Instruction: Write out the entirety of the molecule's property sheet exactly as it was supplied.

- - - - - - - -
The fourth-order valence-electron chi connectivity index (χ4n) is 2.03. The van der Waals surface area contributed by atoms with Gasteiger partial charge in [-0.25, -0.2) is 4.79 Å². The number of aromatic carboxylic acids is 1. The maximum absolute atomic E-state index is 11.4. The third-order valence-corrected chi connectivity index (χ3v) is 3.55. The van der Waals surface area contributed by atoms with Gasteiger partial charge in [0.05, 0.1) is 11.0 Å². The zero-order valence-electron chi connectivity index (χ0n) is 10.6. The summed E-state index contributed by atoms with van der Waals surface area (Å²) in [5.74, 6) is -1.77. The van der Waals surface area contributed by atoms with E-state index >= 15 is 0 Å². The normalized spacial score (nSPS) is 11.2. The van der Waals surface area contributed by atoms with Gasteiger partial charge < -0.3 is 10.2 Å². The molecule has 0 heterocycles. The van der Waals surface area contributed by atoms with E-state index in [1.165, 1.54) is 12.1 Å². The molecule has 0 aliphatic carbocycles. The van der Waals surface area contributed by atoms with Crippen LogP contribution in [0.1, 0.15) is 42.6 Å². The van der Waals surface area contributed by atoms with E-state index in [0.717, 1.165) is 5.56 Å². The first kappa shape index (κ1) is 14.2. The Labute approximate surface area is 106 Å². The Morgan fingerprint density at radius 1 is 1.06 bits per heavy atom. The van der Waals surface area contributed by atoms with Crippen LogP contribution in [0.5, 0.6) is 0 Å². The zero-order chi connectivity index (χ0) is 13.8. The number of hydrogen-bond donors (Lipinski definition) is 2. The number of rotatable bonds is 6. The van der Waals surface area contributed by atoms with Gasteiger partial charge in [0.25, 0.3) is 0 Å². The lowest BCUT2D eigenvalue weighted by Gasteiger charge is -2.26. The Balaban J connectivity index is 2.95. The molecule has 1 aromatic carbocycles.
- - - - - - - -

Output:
The fourth-order valence-electron chi connectivity index (χ4n) is 2.03. The van der Waals surface area contributed by atoms with Gasteiger partial charge in [-0.25, -0.2) is 4.79 Å². The number of aromatic carboxylic acids is 1. The maximum absolute atomic E-state index is 11.4. The third-order valence-corrected chi connectivity index (χ3v) is 3.55. The van der Waals surface area contributed by atoms with Gasteiger partial charge in [0.05, 0.1) is 11.0 Å². The zero-order valence-electron chi connectivity index (χ0n) is 10.6. The summed E-state index contributed by atoms with van der Waals surface area (Å²) in [5.74, 6) is -1.77. The van der Waals surface area contributed by atoms with E-state index >= 15 is 0 Å². The normalized spacial score (nSPS) is 11.2. The van der Waals surface area contributed by atoms with Gasteiger partial charge < -0.3 is 10.2 Å². The molecule has 0 heterocycles. The van der Waals surface area contributed by atoms with E-state index in [1.165, 1.54) is 12.1 Å². The molecule has 0 aliphatic carbocycles. The van der Waals surface area contributed by atoms with Crippen LogP contribution in [0.1, 0.15) is 42.6 Å². The van der Waals surface area contributed by atoms with E-state index in [0.717, 1.165) is 5.56 Å². The first kappa shape index (κ1) is 14.2. The Labute approximate surface area is 106 Å². The Morgan fingerprint density at radius 1 is 1.06 bits per heavy atom. The van der Waals surface area contributed by atoms with Crippen LogP contribution in [0.5, 0.6) is 0 Å². The zero-order chi connectivity index (χ0) is 13.8. The number of hydrogen-bond donors (Lipinski definition) is 2. The number of rotatable bonds is 6. The van der Waals surface area contributed by atoms with Gasteiger partial charge in [0.25, 0.3) is 0 Å². The lowest BCUT2D eigenvalue weighted by Gasteiger charge is -2.26. The Balaban J connectivity index is 2.95. The molecule has 1 aromatic carbocycles.